“I like volunteering, it gets me out of my selfish mode and focuses more on others who need some help,” Adkins said. “I have been volunteering here for about a year and I have experienced a couple of different jobs. Recently, I have been on ‘cleaning the plate duty’ and early on I cut up some potatoes, it’s really just wherever I’m needed. Also while I’ve been here I have made many amazing memories.”

The men’s resident rehabilitation program offers a substance abuse program for adult men. Jay Plasencia is currently a member of the program and is thriving. He also helps at the Poverello House in any way possible.

“I’ve been here as a resident for about six months now,” Plasencia said. “In less than two weeks I will be going home and graduating from the residential part and into aftercare. I have many jobs but number one I’m the bread man in which I make sure there’s dinner rolls ready at serve time and pastries in the line.

[/media-credit] Poverello House is a place where homeless people can come and receive free meals.

“One of my favorite parts of serving at the Poverello House is just staying in touch with the community,” Plasencia continued. “The program has helped me understand poverty more while working here. Another job that I do is make sandwiches on Saturdays when we have recreational sports, I really enjoy that.”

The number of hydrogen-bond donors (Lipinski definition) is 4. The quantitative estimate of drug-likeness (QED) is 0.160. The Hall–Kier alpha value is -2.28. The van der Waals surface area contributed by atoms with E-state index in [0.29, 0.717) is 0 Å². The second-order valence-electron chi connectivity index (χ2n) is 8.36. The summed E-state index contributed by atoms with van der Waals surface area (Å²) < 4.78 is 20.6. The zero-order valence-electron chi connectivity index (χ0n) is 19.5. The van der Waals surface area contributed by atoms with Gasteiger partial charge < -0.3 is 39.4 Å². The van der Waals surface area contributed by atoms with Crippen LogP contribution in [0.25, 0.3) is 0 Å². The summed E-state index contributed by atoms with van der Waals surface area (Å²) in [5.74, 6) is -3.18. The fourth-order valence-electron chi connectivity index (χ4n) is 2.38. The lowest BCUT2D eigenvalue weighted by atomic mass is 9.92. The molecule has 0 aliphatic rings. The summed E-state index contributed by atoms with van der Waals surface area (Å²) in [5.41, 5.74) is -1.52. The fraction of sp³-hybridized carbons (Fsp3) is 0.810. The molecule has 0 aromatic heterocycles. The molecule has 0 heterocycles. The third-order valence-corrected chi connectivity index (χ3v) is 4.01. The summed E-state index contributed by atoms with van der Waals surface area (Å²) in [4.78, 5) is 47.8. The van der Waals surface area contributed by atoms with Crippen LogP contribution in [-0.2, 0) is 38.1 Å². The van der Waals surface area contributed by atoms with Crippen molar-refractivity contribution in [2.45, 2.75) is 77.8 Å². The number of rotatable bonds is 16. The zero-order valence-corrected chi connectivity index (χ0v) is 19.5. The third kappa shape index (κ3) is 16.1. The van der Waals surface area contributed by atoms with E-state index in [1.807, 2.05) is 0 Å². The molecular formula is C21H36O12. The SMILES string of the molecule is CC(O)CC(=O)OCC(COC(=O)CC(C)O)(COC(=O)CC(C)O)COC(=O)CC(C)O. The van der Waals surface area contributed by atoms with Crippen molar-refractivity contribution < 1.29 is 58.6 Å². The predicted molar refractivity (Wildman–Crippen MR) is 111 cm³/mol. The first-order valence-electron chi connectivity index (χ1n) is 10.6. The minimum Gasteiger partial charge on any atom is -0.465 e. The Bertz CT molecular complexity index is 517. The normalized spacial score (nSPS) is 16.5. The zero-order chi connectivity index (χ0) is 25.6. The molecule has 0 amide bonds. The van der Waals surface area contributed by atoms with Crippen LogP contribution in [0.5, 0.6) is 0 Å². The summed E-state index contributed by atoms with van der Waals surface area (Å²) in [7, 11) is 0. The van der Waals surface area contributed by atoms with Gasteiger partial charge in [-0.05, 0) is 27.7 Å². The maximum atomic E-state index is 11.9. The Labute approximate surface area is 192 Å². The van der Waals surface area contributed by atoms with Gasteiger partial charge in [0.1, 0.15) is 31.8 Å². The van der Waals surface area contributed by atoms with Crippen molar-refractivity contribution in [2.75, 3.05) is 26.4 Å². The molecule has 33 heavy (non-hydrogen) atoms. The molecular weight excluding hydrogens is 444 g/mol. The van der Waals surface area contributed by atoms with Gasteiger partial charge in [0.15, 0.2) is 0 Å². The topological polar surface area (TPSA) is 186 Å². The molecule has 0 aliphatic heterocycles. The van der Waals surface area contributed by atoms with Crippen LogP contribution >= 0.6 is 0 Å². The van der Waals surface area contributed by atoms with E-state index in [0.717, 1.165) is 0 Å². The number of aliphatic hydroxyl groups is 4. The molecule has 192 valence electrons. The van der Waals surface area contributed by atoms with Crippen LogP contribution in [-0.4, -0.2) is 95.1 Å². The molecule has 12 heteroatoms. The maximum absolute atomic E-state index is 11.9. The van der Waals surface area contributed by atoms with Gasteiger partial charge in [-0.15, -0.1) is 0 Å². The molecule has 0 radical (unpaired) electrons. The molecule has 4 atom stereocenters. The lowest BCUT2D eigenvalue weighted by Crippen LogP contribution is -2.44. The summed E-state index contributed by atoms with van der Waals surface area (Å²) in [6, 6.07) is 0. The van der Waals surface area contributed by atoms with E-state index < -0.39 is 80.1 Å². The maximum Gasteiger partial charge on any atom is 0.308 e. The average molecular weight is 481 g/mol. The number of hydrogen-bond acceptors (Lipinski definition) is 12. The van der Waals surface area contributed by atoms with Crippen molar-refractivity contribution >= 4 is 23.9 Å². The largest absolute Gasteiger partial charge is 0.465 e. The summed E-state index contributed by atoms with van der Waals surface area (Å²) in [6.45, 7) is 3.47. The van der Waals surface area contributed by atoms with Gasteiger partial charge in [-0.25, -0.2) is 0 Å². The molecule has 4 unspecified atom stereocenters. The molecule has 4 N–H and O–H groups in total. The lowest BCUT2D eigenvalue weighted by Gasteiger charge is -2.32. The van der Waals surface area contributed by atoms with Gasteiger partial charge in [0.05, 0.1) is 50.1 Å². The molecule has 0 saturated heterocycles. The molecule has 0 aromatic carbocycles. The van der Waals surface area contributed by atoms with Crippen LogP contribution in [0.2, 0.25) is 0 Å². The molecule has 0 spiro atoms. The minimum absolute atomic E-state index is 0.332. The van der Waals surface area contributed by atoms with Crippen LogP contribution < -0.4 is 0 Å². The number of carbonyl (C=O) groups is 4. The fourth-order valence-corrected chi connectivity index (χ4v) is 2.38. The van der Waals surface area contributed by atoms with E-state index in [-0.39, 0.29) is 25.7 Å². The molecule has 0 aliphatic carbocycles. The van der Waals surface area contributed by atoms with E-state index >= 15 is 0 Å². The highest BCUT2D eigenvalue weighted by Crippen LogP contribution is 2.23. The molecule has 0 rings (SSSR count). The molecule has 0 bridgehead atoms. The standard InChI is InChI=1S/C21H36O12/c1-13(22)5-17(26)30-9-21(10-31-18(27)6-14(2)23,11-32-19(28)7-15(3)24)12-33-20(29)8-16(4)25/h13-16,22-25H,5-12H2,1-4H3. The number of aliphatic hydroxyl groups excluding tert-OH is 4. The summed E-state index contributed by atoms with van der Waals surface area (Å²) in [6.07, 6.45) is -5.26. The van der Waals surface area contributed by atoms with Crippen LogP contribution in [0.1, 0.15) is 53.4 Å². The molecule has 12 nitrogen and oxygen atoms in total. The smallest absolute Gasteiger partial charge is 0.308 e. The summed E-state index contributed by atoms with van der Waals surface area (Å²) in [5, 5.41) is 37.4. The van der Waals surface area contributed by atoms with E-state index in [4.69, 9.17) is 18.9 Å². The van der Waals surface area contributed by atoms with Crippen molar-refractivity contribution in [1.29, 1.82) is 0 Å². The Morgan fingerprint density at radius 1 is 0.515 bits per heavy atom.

A number of workers are at the Poverello House are there on court order because they have either committed a crime such as robbery or they have a drug addiction. Ruben Espinoza was sent to the Poverello House because of his drug addiction. Espinoza has reconsidered what he was doing in his life and decided that he needed to make some changes due to what the Poverello House has done for him.

“I have been here for a little over three months,” Espinoza said. “I’m here because the court said that I had to be involved in an 18 month program so I chose the Poverello House. I like that it has given me an opportunity to reevaluate what I’m doing with my life and it’s just a chance to change things and get a clarity of mind.